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Mathematical statistics. Basic ideas and selected topics. Volume I. 2nd ed. (English) Zbl 1380.62002

Chapman & Hall/CRC Texts in Statistical Science Series. Boca Raton, FL: CRC Press (ISBN 978-1-4987-2380-0/book+ebook). xxiv, 556 p. (2015).
An overview of developments in statistics since the last edition (1977; Zbl 0403.62001) is presented.
The development of devices using novel instrument and scientific techniques has shifted away from small samples to methods for inference based on large numbers of observations and minimal assumptions: asymptotic methods in semiparametric models, models with infinite numbers of parameters, time series, temporal spatial series, methods for inference for bootstrap and Markov chains, the techniques not describable in closed mathematical form, but rather through elaborate algorithms for which the existence of solutions are important, the interplay between the number of observations and the number of parameters of a model, the appropriate theories, the extensive development of graphical methods.
The goal of the book is the description of basic concepts of mathematical statistics relating theory to practice.
Volume I presents the basic classical concepts at the Ph.D. level without using measure theory.
In Chapter 1, the data structure is visualized by simple examples used in the next chapters. Decision theory is used to establish if the proposed models generating the data are adequate for the purpose of the experiment.
The topics include the methods of estimation (Chapter 2): prediction, testing and confidence sets, Bayesian analysis, the more general approach of decision theory and the treatment of maximum likelihood estimates (MLEs) in canonical \(k\)-parameters exponential families.
Appendices A–B include: basic probability, some classical discrete distribution, respectively more advanced topics such as multivariate Gaussian distribution, weak convergence in Euclidean spaces, probability inequalities as Chauchy-Schwartz, Chebychev, information, Hoeffding, Hölder, Jensen, Markov, Shannon.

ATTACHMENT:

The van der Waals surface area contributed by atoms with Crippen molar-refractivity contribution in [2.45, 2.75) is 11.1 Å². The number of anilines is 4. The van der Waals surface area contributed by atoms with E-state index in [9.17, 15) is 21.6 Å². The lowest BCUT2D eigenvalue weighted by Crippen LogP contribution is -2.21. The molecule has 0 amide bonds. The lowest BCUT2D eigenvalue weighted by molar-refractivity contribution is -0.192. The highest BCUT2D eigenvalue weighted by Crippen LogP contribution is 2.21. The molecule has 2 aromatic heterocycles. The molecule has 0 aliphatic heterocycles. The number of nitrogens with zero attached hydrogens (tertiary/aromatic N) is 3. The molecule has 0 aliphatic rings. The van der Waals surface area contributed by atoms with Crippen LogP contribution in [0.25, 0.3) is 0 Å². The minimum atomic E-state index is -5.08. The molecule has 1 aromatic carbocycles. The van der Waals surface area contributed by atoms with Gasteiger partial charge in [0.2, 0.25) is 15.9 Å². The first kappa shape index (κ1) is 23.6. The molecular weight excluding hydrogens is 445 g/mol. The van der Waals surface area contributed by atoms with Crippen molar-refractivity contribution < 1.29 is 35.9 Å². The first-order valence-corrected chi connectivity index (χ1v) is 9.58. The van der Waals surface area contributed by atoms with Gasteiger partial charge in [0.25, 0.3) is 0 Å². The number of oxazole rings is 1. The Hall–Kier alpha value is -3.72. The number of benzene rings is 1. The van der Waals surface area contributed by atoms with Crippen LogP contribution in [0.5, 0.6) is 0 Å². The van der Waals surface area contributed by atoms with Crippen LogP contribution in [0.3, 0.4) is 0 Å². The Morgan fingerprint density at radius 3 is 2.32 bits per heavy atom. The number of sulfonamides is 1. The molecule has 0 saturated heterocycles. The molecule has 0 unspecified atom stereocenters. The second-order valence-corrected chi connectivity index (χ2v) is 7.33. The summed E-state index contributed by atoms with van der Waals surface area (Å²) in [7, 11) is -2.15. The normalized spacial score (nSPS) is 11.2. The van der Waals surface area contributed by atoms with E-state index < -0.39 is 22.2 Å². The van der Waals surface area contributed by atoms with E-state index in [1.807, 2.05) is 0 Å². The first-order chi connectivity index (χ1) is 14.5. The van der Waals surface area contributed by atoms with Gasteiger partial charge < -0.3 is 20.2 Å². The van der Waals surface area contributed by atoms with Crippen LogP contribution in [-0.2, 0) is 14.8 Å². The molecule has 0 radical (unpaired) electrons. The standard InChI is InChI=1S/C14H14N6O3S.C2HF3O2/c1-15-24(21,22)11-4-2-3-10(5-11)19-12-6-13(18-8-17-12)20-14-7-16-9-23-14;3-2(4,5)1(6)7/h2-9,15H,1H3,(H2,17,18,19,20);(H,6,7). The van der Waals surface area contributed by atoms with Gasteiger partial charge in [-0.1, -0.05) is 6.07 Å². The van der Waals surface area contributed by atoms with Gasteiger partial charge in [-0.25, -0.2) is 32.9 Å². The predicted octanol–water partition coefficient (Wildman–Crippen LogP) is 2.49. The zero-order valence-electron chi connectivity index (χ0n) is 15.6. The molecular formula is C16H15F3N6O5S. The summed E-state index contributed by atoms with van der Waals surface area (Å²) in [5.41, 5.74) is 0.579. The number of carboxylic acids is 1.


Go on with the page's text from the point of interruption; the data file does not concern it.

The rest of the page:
Some classical discrete distributions: the binomial distribution \(B\left( n,p\right)\), corresponding to an experiment with only two possible outcomes: \(S\) (success) and \(F\) (failure) having \(P\left( S\right) =p\) as Bernoulli trial with probability \(p\).
Repeating such an experiment and independently we say to perform Bernoulli trials, with success probability \(p\).
Chapters 3 and 4 are on the theory of testing and confidence regions, including some optimality theory for estimation and elementary robustness considerations.
Chapter 5 is devoted to basic asymptotic approximations with one-dimensional parameter models as examples. It includes proofs of consistency and asymptotic normality and optimality of maximum likelihood procedures in inference. A section relating Bayesian and frequents inference via the Bernstein-von Mises theorem is presented.
Chapter 6 is devoted to inference in multivariate and multiparameter models and includes some parallels to optimality theory and comparisons of the Bayes and frequentist procedures. Like the spirit of the book, examples of generalized linear models are presented including the binary logistic regression.
The references are up to date and very comprehensive in all chapters. The Appendices A and B are very rich and useful for students and researchers.
For Volume II see [Zbl 1397.62003].

MSC:

62-01 Introductory exposition (textbooks, tutorial papers, etc.) pertaining to statistics
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